Read more: The secret life of solitary bees
The average size of lawn farms range between five and 10 acres; though patches as small as half an acre are also used at times. As per the study: “The trend is to take land on lease from large holders at an annual rent of Rs 60,000 an acre, with borewell. Lease rate is Rs 40,000 for unirrigated land, where the lessee digs borewells and/or arranges to bring water from elsewhere.”
“Turfgrass farms require an initial investment of around Rs 1.5-2 lakhs an acre, including land lease charges if any, setting up irrigation facility, buying equipment, etc. On the whole, the cost of cultivating a square foot of lawn grass (including soil, inputs and labour) is about five rupees. Square or rectangle shaped grass sheets harvested with soil are sent to Bengaluru or to the neighbouring states of Kerala, Tamil Nadu and Andhra Pradesh, for Rs 10 to 12 per square foot. Buyers from the neighbouring states visit lawn farms and do on-the-spot purchases in large volumes.”
There is also the cost of supplementing soil from lake beds. The study observes that lawn grass harvested along with two inches of topsoil depletes the soil after about three to six harvests. As the soil begins to deplete, fresh soil, usually dug out from nearby lake beds is supplemented.
The soil from lake beds is supposed to be procured from the Gram Panchayat, at around Rs 500-1,000 per truckload. If silt from the lake bed is not available, turf farmers spend anywhere between Rs 2,500-6,000 per truckload of soil from excavated construction sites. An acre of turf grassland requires nearly two to 2.5 truckloads of soil to be supplemented every year.
Landscape architect Rekha Shankar says, “Most clients request green lawns as they are influenced by gardens they have seen in Europe or USA. Temperate climates are more conducive to turf than tropical climates. Sometimes it is a cheaper alternative to putting larger plants, but it comes at a heavy cost to the environment. Turf needs more maintenance in the long run as it requires a lot of water and chemicals to maintain it.”
A farmer receives nearly Rs 2 -3 lakhs an acre as net income, after every harvest, once in four months for lawn grass cultivation, says the study.
Labour from surrounding villages is employed for turfgrass cultivation. “Activities in these farms continue round-the-year, in cycles of 3-4 months’ duration.” Women are, in fact, employed in large numbers and lawn grass cultivation is their most lucrative and stable job as compared to other jobs. However, the study observes that the women workers face health hazards.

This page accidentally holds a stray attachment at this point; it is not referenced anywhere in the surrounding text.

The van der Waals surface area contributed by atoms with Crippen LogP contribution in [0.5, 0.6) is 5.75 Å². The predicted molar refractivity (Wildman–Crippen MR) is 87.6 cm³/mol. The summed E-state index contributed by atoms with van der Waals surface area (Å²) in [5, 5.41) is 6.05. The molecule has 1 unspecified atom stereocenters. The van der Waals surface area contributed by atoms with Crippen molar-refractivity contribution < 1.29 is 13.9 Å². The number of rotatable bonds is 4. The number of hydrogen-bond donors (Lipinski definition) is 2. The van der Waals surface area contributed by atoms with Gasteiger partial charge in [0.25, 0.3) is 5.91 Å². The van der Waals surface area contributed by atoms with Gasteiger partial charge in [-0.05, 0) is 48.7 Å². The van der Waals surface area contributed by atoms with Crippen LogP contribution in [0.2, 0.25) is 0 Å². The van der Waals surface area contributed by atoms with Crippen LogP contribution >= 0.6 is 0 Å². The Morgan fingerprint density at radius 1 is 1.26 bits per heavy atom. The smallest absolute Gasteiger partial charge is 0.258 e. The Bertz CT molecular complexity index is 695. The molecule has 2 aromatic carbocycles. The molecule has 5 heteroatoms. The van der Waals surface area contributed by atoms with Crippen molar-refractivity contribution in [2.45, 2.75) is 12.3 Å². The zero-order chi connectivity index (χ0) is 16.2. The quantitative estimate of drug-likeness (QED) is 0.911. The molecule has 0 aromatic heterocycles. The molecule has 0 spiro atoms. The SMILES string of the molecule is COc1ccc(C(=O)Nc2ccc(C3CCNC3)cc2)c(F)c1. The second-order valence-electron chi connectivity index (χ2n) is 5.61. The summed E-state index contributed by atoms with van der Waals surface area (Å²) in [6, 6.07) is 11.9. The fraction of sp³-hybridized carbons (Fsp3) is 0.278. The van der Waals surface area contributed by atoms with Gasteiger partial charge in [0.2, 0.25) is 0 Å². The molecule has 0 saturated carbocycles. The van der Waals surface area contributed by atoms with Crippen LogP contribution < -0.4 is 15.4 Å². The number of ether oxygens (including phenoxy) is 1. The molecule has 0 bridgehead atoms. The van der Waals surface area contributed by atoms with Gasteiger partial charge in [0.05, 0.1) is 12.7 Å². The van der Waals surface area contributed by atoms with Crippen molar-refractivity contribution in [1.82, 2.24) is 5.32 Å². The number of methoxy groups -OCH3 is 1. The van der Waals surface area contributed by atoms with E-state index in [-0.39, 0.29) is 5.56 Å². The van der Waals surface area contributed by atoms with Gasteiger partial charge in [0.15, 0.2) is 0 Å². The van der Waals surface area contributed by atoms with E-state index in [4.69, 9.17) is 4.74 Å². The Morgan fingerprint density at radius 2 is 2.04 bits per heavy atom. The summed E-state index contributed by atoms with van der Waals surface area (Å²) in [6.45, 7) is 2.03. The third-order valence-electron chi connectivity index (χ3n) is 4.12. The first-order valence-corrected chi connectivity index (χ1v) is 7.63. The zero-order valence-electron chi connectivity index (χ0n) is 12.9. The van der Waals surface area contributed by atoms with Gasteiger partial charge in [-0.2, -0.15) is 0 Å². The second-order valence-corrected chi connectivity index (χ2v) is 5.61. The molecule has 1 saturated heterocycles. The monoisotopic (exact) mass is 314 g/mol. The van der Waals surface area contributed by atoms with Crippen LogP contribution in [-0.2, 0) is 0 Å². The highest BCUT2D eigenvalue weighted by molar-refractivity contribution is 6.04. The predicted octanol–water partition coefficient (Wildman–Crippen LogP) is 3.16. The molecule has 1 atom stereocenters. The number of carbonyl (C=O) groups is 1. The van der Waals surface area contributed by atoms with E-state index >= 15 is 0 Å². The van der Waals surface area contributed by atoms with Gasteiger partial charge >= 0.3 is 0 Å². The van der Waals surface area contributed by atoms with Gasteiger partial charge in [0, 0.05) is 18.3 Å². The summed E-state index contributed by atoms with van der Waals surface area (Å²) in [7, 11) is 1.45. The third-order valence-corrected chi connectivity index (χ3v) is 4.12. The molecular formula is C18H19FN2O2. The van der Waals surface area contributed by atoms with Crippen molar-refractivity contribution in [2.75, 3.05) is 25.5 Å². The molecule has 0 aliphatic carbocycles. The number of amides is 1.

Raghvendra Vanjari writes of his experiences with field work. “Approaching farmers around metro cities like Bengaluru is really difficult. Having conversations about the context took enormous effort. When I wanted to talk about grass labour they said, ‘ask the owner, we don’t know anything’.”
Raghvendra says that many owners were not willing to talk much about their profits and ecological damages. “Women labourers are again tough to talk to, but once they get familiar with the field team they become the best respondents. In all the studied villages, I tried to get at least one woman farmer. During the first interaction they were reluctant to share any information, but as my visits were more frequent, they started narrating their untold stories. We acknowledge them sharing their views, experiences and information with us.”
Were some of the farmers concerned about the ecological impacts?
Raghvendra adds that farm labourers and landowners have expressed concern about:
- excessive use of chemical fertilisers and pesticides,
- tremendous amount of water use
- exhaustive removal of soil causing irreversible damage
“They are not much worried about common resources such as water bodies from where the soil is being taken for lawn grass cultivation, but are worried about losing the uppermost layer of soil from their own land,” says Raghvendra.
As to whether the study has been considered by any authority in policy making, Dr Seema says: “We haven’t done policy outreach. First reason is that our previous attempts at research informing policies directly were not successful. Second, there isn’t any one authority that can do something about a farmer’s crop choice. Thus we decided to popularise the findings in a video by sharing in our networks of Bengalureans and among peri urban farmers.” [Watch the video here.]